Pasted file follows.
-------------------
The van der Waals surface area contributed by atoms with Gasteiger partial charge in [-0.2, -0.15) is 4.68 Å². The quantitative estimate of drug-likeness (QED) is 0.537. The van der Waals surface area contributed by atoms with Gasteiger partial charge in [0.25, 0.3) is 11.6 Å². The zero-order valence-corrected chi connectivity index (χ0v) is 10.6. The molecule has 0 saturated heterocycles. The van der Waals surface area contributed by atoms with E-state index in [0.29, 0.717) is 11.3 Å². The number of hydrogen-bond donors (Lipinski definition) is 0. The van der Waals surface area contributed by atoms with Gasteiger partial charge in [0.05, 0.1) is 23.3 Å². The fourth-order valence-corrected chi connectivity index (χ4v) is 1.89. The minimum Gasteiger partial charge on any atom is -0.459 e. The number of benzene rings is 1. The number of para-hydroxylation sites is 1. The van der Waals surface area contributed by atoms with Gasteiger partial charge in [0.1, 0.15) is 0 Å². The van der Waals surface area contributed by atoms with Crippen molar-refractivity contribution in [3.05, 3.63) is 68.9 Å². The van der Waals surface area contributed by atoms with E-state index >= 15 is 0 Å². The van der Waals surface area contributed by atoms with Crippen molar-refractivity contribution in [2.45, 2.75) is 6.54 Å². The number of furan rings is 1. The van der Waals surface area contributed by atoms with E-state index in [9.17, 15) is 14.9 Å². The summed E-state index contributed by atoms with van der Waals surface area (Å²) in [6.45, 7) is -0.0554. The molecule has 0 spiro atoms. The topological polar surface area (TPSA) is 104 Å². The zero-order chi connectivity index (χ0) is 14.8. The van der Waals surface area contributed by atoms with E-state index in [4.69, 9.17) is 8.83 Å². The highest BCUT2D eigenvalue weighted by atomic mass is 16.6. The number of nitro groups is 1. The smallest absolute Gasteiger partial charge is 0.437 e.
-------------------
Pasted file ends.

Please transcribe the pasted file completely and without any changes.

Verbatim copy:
The van der Waals surface area contributed by atoms with Gasteiger partial charge in [-0.2, -0.15) is 4.68 Å². The quantitative estimate of drug-likeness (QED) is 0.537. The van der Waals surface area contributed by atoms with Gasteiger partial charge in [0.25, 0.3) is 11.6 Å². The zero-order valence-corrected chi connectivity index (χ0v) is 10.6. The molecule has 0 saturated heterocycles. The van der Waals surface area contributed by atoms with E-state index in [0.29, 0.717) is 11.3 Å². The number of hydrogen-bond donors (Lipinski definition) is 0. The van der Waals surface area contributed by atoms with Gasteiger partial charge in [0.05, 0.1) is 23.3 Å². The fourth-order valence-corrected chi connectivity index (χ4v) is 1.89. The minimum Gasteiger partial charge on any atom is -0.459 e. The number of benzene rings is 1. The number of para-hydroxylation sites is 1. The van der Waals surface area contributed by atoms with Gasteiger partial charge in [0.1, 0.15) is 0 Å². The van der Waals surface area contributed by atoms with Crippen molar-refractivity contribution in [3.05, 3.63) is 68.9 Å². The van der Waals surface area contributed by atoms with E-state index >= 15 is 0 Å². The van der Waals surface area contributed by atoms with Crippen molar-refractivity contribution in [2.45, 2.75) is 6.54 Å². The number of furan rings is 1. The van der Waals surface area contributed by atoms with E-state index in [9.17, 15) is 14.9 Å². The summed E-state index contributed by atoms with van der Waals surface area (Å²) in [6.45, 7) is -0.0554. The molecule has 0 spiro atoms. The topological polar surface area (TPSA) is 104 Å². The zero-order chi connectivity index (χ0) is 14.8. The van der Waals surface area contributed by atoms with E-state index in [4.69, 9.17) is 8.83 Å². The highest BCUT2D eigenvalue weighted by atomic mass is 16.6. The number of nitro groups is 1. The smallest absolute Gasteiger partial charge is 0.437 e.